6.9 And owing to the fact that our family trees grow “wider” as we go back thru past generations, variations start to appear. We have seen that there is only one way you can get 1st cousins cousins or 2nd cousins. This is true for all of what I call numbered cousins…3rd, 4th, 5th, etc. If Abner and Zeke are any degree of numbered cousin…and “single” or just once…there is only one way that can happen: each has a direct ancestor who is a brother to the other’s direct ancestor…how far back determines the degree. There is only one way to be double 1st cousins as well…but when we move on to double 2nd cousins, things begin to split off…
6.10 …which is what we saw with Charts 11 and 12…2 different ways Abner and Zeke can be double 2nd cousins. Bilineal and Unilineal are terms that crop up in many genealogical contexts…bi means 2…uni mean 1…and lineal refers to a line of direct ancestors…all connected by a series of parent/child relationships. In Chart 11, Abner and Zeke have fathers who are 1st cousins, hence they are 2nd cousins…they also have mothers who are 1st cousins, so they are again 2nd cousins…double 2nd cousins, 2nd cousins 2 ways, thru 2 lines of descent…bilineal.
6.11 In Chart 12, Abner and Zeke have fathers who themselves are double 1st cousins…thus Abner and Zeke are double 2nd cousins thru only one line, their fathers’…unilineal. Now you might wonder if there 2 types of double 2nd cousins really amount to the same thing…are the Coefficients of Relationship equal? They are…1/16 in either case…that’s twice the CR of single 2nd cousins, 1/32.
6.12 But to confirm these 2 different forms of double 2nd cousins amount to the same genetic relationship, we simply check for grandparents who are siblings…that is where 2nd cousins come from after all. In the bilineal case, Abner’s paternal grandfather is the brother of Zeke’s paternal grandfather…that’s 2nd cousins. But also, Abner’s maternal grandfather the brother of Zeke’s maternal grandfather…that’s 2nd cousins again…double 2nd cousins…check! And notice were the bi of bilineal comes in…we went to their father’s fathers and their mother’s fathers…2 lines, father’s and mothers.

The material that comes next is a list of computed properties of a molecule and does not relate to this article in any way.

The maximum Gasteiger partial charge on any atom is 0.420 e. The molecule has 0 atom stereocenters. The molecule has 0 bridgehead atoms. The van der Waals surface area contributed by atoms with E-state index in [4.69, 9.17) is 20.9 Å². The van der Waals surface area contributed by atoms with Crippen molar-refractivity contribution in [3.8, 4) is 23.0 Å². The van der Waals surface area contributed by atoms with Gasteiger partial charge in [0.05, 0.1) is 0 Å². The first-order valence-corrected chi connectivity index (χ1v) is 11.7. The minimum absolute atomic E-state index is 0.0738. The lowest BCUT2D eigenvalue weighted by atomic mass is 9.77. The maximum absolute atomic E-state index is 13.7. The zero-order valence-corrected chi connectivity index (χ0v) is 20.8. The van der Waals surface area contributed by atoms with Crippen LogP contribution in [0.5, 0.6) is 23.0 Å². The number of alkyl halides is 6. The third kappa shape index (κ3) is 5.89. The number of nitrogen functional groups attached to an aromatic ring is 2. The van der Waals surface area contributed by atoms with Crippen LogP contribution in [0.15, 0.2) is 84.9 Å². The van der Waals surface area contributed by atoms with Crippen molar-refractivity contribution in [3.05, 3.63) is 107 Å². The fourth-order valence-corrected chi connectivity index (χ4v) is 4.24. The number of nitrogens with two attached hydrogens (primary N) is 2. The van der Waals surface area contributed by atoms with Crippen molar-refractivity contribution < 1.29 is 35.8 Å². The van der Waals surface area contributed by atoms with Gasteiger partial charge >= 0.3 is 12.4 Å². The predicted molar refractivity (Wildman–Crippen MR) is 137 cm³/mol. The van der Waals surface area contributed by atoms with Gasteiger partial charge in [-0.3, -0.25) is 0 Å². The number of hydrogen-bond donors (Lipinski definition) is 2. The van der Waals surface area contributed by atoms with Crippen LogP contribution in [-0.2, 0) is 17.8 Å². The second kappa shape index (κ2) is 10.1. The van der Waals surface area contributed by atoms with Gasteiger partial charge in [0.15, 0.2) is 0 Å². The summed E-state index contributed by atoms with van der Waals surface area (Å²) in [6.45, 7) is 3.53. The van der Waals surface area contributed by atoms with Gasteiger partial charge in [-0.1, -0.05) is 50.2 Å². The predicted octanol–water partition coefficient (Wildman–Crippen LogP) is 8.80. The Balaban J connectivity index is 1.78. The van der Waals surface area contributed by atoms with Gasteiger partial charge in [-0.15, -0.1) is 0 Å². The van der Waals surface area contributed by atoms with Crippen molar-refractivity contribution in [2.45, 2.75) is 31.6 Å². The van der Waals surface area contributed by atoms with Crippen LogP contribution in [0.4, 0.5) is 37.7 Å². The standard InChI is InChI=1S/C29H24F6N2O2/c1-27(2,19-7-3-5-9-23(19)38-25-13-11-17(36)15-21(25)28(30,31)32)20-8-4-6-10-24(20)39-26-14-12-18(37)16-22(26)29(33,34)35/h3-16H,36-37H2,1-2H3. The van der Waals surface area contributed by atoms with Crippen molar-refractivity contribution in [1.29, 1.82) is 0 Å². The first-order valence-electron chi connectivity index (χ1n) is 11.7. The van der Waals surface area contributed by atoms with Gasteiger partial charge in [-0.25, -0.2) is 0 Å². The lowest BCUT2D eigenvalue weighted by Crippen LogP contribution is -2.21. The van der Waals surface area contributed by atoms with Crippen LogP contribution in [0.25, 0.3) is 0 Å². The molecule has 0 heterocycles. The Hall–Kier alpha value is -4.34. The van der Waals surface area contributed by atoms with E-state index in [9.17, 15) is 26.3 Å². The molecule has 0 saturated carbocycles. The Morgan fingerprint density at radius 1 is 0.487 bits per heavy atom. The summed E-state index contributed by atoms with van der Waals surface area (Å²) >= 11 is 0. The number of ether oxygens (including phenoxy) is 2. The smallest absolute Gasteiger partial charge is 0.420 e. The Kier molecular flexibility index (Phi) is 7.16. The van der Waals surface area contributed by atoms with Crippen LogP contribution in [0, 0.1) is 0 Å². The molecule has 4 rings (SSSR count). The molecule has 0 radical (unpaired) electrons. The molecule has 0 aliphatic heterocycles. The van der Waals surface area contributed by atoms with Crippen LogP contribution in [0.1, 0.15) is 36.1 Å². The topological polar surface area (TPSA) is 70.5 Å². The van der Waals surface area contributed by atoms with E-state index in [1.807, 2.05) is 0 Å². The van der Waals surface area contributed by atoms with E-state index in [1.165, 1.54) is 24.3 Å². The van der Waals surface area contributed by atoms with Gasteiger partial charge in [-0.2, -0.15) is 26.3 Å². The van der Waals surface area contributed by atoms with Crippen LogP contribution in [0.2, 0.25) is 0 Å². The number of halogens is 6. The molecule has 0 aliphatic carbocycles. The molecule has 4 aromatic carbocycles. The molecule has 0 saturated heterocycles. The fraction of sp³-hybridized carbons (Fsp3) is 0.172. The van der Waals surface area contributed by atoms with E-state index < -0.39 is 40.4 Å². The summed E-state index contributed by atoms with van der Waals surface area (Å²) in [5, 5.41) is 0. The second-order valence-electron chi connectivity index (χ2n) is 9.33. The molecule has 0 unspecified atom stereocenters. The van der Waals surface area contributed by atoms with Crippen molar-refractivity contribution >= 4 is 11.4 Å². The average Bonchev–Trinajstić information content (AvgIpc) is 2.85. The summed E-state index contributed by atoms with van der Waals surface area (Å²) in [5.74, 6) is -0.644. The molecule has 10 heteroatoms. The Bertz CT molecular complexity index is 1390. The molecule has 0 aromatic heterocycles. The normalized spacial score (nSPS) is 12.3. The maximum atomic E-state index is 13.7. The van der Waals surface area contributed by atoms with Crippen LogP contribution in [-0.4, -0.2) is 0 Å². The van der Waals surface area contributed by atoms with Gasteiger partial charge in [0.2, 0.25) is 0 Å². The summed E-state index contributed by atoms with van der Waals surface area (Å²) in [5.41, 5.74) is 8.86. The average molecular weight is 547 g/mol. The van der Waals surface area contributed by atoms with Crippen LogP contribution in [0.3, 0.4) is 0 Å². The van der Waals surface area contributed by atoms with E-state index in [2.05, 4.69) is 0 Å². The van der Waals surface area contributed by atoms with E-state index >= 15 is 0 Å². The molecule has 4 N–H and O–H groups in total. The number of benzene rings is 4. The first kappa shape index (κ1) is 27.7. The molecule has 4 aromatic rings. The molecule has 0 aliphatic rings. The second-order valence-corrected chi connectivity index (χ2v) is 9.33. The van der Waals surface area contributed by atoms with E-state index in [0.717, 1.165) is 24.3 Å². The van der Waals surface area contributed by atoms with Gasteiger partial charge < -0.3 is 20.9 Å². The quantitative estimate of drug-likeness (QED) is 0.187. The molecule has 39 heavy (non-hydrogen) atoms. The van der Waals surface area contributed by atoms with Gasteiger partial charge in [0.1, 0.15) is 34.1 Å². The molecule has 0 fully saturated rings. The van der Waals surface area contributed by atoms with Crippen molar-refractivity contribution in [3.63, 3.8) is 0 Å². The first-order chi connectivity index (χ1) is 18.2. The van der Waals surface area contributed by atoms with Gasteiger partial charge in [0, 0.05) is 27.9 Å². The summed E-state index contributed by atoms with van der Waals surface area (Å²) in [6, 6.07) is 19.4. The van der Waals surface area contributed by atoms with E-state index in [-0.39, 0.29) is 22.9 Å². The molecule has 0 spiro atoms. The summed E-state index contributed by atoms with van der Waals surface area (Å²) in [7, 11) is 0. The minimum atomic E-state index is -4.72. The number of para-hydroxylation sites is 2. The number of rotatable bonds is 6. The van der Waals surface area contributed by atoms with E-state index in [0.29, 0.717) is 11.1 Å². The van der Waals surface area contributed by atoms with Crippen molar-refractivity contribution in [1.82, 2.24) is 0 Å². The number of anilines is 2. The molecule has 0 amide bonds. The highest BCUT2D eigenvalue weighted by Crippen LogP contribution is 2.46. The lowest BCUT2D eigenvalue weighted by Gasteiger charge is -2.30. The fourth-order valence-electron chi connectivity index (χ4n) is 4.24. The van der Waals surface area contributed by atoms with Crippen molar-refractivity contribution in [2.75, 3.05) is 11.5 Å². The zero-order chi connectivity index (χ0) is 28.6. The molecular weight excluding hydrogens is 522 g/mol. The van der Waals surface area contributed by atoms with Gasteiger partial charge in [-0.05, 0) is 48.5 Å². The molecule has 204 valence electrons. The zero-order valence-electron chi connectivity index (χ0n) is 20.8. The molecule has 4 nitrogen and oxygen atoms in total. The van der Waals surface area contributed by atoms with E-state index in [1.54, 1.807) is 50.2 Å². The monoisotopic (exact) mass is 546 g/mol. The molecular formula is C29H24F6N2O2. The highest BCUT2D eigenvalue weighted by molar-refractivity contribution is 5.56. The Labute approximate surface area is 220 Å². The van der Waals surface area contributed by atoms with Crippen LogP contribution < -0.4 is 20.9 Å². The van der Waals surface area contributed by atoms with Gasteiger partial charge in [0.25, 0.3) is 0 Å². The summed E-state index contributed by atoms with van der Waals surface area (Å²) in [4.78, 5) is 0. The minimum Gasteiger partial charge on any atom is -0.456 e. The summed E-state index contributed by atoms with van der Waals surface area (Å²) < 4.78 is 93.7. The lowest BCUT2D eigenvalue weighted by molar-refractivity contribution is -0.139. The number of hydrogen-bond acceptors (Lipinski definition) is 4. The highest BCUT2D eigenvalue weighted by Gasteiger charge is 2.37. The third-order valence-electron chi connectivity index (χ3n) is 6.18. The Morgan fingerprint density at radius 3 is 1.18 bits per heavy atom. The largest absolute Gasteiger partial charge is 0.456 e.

6.13 With unilineal…we again find 2 sets of grandparents, shared by Abner and Zeke, who are siblings…in this case, their paternal grandfathers are brothers…and their paternal grandmothers are sisters. But notice, we did this thru Abner and Zeke’s paternal lines only…they have no relation thru their mothers..hence unilineal. The bottom line: to be 2nd cousins, you must share a pair of grandparents…and Abner and Zeke do this twice, whether bilineally or unilineally.
6.14 The key thing to understand is this: in both these cases, there is what I call a “crossover” between 2 family lines…represented by the big wide X in both Charts 11 and 12. The difference is, this crossover comes at different generations…from Abner and Zeke’s parents’ generation for bilineal…from their grandparents’ generation for unilineal. And as is the case for all of genealogy, this “movable” crossover occurs with all degrees of cousins…and Chart 17 show 3 different types of double 3rd cousins…amazing, huh?
6.15 And if you’re really sharp-eyed, you might have noticed a seeming discrepancy…in the middle diagram, it says that Abner and Zeke’s fathers are double 2nd cousins…but aren’t they also double 2nd cousins in the diagram on the left? Yes, they are…the difference is, in the middle diagram, no grandparents are double 1st cousins, as they are on the left…instead, there are 2 pairs of single 1st cousin grandparents.
6.16 But getting back to double 2nd cousins, I must leave you with a “revolting development,” as they used to say on The Life of Riley…there is yet a 3rd type of double 2nd cousins, over and above bilineal and unilineal… Wha–? Yup…tune in again next week…
Hey listen…I thought maybe you might like to see what our guinea pigs Abner and Zeke actually look like…sadly, I’ve forgotten which is which, but there you go…
Copyright © 2011 Mark John, All Rights Reserved